Not all Japanese robots are meant to be cute. This wearable one developed by Cyberdyne and powered by Intel monitors the users brain signals and uses that to operate the mechanical legs.
Intel CEO Paul Otellini offered a brief address to CEATEC attendees. The best years of Japanese innovation are ahead of us, he said.
Japanese tech companies hope their work with robots, hardware and software will allow them to recapture that innovative edge.
In the wake of the massive earthquake and tsunami earlier this year, many of those Japanese tech companies have focused their efforts on ways to keep devices powered even in the absence of an electrical grid.
Panasonic has developed a line of lithium-ion battery modules for industrial and home power in the event of blackouts.
Panasonic is also working on highly advanced car dashboards that do everything from navigation and playing multimedia to warning of potential dangers on the road ahead.
Mitsubishi, Nissan and a variety of components manufacturers are pushing electric vehicles as the way of the future.
Thin and Light
Other companies are focused on thin-and-light screens that can be scattered throughout the home and interconnected by the cloud. Seen here is a bedside monitor complete with carrying handle.
CEATEC attendees test personal 3D visors from Sony.
Sony is working on reviving the iconic Walkman brand as a line of Android-powered multimedia players. However, there is no definitive U.S. release date for the devices, which are due to hit Japanese store shelves in December.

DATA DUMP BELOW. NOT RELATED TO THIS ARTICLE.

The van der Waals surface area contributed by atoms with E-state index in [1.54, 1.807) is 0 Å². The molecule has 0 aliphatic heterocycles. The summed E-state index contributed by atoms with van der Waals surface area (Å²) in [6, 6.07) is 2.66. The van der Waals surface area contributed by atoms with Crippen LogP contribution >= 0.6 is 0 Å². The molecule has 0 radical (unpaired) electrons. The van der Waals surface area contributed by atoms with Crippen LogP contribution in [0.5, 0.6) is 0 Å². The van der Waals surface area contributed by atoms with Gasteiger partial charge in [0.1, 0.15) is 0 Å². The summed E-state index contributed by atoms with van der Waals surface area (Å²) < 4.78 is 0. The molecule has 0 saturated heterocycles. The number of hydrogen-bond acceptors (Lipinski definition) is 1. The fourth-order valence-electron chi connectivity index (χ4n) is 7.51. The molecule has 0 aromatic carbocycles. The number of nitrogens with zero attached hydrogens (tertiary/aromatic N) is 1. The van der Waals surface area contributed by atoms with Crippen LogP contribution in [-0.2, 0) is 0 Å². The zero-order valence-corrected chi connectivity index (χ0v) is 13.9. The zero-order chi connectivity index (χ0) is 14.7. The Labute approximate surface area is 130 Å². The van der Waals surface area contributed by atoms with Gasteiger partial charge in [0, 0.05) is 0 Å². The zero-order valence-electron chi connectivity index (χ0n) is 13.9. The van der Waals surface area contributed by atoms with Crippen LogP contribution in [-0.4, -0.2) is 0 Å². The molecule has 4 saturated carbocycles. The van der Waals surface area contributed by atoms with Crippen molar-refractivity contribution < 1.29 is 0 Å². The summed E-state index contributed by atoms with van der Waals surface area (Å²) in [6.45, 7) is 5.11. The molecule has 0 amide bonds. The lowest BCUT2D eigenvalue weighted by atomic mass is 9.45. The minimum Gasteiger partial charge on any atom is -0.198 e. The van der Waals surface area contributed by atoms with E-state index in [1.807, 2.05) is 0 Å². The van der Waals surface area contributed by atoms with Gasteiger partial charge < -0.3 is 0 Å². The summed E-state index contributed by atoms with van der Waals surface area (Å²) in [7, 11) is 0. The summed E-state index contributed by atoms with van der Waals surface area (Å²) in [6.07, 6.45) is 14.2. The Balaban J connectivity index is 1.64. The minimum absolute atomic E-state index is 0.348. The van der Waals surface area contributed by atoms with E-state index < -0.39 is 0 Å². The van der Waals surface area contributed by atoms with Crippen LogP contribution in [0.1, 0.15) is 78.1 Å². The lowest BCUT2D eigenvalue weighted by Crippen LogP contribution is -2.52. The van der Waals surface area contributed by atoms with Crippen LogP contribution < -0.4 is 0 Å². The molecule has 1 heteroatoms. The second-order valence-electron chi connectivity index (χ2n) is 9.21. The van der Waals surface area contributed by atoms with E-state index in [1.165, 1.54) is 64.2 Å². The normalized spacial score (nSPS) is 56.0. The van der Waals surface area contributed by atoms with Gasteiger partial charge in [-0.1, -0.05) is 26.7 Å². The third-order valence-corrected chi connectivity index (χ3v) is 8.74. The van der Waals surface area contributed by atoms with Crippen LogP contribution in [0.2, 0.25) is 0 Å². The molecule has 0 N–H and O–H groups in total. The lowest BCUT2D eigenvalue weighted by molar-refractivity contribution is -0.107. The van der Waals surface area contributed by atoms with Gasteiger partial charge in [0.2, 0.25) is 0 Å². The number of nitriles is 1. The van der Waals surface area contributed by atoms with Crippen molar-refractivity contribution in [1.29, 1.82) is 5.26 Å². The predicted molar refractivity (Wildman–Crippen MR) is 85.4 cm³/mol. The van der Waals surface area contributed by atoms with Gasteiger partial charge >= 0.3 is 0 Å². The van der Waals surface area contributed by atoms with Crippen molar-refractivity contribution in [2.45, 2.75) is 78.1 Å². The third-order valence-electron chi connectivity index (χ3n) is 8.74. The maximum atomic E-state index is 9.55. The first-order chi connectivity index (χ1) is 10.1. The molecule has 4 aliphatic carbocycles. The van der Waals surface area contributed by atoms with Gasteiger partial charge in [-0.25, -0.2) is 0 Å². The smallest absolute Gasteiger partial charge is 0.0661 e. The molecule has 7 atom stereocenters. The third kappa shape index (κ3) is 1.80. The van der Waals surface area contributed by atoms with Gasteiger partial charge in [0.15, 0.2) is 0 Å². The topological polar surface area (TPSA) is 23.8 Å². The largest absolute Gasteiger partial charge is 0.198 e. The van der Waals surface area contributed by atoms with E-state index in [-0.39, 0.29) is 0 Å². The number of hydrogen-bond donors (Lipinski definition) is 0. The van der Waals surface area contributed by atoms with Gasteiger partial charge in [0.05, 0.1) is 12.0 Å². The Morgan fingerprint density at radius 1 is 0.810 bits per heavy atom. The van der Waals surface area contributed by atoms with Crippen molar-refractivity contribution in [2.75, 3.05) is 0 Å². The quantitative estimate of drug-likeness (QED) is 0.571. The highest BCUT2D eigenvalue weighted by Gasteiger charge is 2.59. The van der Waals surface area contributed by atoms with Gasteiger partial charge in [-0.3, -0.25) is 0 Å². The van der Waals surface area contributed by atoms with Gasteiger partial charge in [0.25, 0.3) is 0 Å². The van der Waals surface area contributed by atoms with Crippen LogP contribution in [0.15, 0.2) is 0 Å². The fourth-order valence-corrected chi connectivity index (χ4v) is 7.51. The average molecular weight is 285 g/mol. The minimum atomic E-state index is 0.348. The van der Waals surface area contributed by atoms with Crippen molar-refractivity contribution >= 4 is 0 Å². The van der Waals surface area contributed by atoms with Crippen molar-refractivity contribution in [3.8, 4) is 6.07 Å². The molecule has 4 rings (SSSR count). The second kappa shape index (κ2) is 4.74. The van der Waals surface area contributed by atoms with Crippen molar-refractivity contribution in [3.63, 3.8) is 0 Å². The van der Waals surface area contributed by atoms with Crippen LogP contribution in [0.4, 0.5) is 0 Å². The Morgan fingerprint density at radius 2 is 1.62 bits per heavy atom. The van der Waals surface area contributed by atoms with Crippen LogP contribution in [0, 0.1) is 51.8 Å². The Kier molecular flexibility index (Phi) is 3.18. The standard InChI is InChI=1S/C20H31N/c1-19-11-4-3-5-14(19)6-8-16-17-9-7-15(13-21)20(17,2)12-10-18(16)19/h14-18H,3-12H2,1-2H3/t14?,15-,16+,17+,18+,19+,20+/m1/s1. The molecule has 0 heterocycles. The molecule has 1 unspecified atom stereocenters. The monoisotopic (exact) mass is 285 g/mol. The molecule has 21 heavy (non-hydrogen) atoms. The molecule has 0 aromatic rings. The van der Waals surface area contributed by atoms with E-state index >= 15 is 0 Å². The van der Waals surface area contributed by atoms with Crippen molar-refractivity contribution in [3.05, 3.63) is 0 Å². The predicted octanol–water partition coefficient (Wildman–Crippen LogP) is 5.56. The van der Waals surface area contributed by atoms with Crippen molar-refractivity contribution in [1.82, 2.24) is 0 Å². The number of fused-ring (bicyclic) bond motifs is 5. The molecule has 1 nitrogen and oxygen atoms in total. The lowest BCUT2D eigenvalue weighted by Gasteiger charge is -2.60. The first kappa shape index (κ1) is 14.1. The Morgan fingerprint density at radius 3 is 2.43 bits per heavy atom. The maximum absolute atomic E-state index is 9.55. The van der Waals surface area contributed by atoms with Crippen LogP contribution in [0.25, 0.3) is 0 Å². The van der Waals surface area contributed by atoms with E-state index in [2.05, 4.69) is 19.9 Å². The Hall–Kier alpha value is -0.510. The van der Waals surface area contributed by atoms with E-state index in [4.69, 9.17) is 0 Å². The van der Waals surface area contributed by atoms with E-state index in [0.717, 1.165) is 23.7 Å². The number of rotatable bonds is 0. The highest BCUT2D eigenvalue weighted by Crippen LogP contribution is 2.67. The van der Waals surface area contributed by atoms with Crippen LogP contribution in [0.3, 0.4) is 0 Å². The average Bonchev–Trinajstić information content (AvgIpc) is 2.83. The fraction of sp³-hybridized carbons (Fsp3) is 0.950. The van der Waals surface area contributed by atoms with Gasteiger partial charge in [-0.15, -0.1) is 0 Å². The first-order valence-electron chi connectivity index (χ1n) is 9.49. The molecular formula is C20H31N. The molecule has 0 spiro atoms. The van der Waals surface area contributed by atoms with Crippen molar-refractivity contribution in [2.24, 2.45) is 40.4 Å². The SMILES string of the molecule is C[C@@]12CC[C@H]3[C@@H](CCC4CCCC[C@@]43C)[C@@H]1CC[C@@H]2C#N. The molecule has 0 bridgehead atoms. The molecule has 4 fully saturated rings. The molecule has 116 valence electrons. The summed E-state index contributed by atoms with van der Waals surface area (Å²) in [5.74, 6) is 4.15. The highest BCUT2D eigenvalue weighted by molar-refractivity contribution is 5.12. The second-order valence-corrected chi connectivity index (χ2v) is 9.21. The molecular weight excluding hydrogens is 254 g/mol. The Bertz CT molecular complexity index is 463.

The new Sony Readers will feature WiFi.
Sony Tablet P
Sonys dual-screen tablet features a pair of 5.5-inch screens connected on a central hinge, and runs Android. Its known as the Tablet P.
The dual-screen tablet can be folded into a more compact shape, and the screens can segregate activity in useful ways: for example, being able to type on a virtual keyboard on the lower screen while the upper displays a full range of information.
The Sony Tablet S features a 9.4-inch screen and also runs Android.
Sony designed the Tablet S with a slim teardrop shape that fits rather easily in the hand.
Toshibas Intel-powered ultralight laptop measures 15.9mm thick, with a 13.3-inch screen. Ultrabooks and other thin notebooks are another trend at CEATEC.